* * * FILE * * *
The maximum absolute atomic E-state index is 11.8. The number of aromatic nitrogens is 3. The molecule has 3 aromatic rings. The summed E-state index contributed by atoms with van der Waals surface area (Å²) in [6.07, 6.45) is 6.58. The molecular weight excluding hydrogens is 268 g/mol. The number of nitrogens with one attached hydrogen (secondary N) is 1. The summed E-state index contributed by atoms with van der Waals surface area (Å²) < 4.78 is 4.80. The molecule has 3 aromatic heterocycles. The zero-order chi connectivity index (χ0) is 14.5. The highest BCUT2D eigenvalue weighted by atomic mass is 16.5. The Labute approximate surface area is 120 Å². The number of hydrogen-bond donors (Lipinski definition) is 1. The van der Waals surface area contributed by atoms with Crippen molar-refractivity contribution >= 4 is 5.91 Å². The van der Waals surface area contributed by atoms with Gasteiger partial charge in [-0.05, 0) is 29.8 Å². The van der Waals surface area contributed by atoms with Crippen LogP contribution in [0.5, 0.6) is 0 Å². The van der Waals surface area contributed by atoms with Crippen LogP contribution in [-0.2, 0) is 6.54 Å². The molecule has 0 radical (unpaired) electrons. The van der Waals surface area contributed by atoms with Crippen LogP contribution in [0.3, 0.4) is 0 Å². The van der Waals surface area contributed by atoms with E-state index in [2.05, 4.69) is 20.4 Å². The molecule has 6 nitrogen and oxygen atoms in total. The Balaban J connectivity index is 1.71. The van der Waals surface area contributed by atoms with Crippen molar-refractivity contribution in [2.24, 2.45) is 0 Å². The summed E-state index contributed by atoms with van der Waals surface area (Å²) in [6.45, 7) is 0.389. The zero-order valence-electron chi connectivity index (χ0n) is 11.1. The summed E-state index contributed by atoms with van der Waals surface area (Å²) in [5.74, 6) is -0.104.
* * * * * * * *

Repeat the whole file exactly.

The maximum absolute atomic E-state index is 11.8. The number of aromatic nitrogens is 3. The molecule has 3 aromatic rings. The summed E-state index contributed by atoms with van der Waals surface area (Å²) in [6.07, 6.45) is 6.58. The molecular weight excluding hydrogens is 268 g/mol. The number of nitrogens with one attached hydrogen (secondary N) is 1. The summed E-state index contributed by atoms with van der Waals surface area (Å²) < 4.78 is 4.80. The molecule has 3 aromatic heterocycles. The zero-order chi connectivity index (χ0) is 14.5. The highest BCUT2D eigenvalue weighted by atomic mass is 16.5. The Labute approximate surface area is 120 Å². The number of hydrogen-bond donors (Lipinski definition) is 1. The van der Waals surface area contributed by atoms with Crippen molar-refractivity contribution >= 4 is 5.91 Å². The van der Waals surface area contributed by atoms with Gasteiger partial charge in [-0.05, 0) is 29.8 Å². The van der Waals surface area contributed by atoms with Crippen LogP contribution in [0.5, 0.6) is 0 Å². The van der Waals surface area contributed by atoms with Crippen LogP contribution in [-0.2, 0) is 6.54 Å². The molecule has 0 radical (unpaired) electrons. The van der Waals surface area contributed by atoms with Crippen LogP contribution in [0.3, 0.4) is 0 Å². The van der Waals surface area contributed by atoms with E-state index in [2.05, 4.69) is 20.4 Å². The molecule has 6 nitrogen and oxygen atoms in total. The Balaban J connectivity index is 1.71. The van der Waals surface area contributed by atoms with Crippen molar-refractivity contribution in [2.24, 2.45) is 0 Å². The summed E-state index contributed by atoms with van der Waals surface area (Å²) in [6.45, 7) is 0.389. The zero-order valence-electron chi connectivity index (χ0n) is 11.1. The summed E-state index contributed by atoms with van der Waals surface area (Å²) in [5.74, 6) is -0.104.